Feminist Activism: American Feminist History

Feminism: the doctrine advocating social, political, and all other rights of women equal to those men.

Feminist: advocating social, political, legal, and economic rights for women equal to those of men (often offered to call people)

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Seneca Falls Convention was the first women’s rights convention that was held in United States. It was “a convention to discuss the social, civil, and religious conditions and rights of woman.” In this convention, The Declaration of Sentiment, a document that pitied the women who were suppressed by men, was publicized and was signed by 68 women and 32 women, who attended the convention. Through this convention, many people were able to recognize the problem of the lost feminism. In fact, Seneca Falls Convention was followed by a series of conventions, such as Rochester Women’s Rights Convention. In Rochester Women’s Rights Convention, some violated rights of women such as right to vote and rights of working women were discussed. Eventually, these conventions became the strong base of the other future women rights movements.

Throughout these conventions, the Acts that somehow liberated women from the restrictions were formed. 19th Amendment, Equal Pay Act of 1963, Education Amendments of 1972, and The Violence Against Women Act of 1994 are such examples. These Acts and Amendments amended that American women were allowed to vote, prohibited discrimination on the bases of sex in educational institutions, served for victims of rape and domestic violence, allows women to seek civil rights remedies for gender-related crimes, and provided training to increase police and court officials’ sensitivity.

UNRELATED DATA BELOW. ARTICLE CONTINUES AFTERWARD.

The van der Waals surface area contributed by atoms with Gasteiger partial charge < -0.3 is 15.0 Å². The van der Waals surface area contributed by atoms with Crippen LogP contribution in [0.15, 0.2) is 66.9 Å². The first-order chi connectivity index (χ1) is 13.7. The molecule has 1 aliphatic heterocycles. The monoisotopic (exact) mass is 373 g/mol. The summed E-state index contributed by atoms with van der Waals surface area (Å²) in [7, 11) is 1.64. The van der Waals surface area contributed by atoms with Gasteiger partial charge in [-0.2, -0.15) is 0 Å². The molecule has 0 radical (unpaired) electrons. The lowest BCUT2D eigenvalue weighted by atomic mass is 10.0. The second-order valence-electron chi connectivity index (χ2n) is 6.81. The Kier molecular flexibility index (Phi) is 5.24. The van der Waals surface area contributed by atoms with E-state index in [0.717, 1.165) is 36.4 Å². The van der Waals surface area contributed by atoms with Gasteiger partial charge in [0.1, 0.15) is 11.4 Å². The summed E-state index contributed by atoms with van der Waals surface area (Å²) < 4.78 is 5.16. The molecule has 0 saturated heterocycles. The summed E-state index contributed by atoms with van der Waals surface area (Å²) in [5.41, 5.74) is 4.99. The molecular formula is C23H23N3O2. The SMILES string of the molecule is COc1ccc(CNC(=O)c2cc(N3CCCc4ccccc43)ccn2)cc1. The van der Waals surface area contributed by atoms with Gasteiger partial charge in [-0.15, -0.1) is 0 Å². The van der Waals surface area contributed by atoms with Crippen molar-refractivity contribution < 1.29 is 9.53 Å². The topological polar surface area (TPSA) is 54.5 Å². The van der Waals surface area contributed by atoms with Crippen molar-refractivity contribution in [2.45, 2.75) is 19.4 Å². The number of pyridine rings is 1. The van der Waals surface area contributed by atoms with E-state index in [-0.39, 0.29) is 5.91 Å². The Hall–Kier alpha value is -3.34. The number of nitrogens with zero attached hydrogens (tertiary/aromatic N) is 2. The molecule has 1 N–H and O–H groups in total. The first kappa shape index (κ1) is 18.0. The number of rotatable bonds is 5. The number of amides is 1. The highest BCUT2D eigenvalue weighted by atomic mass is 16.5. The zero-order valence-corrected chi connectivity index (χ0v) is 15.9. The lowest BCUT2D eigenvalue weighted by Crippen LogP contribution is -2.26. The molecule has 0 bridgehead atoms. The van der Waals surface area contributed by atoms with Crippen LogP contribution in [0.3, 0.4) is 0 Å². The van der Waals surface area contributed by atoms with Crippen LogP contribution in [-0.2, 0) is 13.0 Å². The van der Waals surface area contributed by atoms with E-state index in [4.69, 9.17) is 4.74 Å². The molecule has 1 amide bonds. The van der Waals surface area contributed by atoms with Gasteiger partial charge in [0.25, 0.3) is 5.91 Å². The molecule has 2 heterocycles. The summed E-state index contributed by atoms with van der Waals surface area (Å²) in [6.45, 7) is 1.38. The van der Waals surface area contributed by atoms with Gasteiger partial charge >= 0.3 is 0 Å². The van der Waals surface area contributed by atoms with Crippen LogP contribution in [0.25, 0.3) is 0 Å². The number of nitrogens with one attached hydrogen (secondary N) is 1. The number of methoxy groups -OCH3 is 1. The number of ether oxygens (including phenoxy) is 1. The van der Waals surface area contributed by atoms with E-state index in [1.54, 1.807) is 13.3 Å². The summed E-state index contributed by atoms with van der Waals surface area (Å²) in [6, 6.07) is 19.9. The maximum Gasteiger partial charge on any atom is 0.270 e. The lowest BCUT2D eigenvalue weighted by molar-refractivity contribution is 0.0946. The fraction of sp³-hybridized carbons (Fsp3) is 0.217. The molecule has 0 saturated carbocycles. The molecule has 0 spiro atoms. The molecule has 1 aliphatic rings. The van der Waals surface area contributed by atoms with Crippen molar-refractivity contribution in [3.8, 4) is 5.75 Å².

There were and are many acts, movements, and conventions that stood up for women’s rights. Thanks to the people who stood up against the violated rights, women living in these days are able to have the rights that was forbidden in the past.



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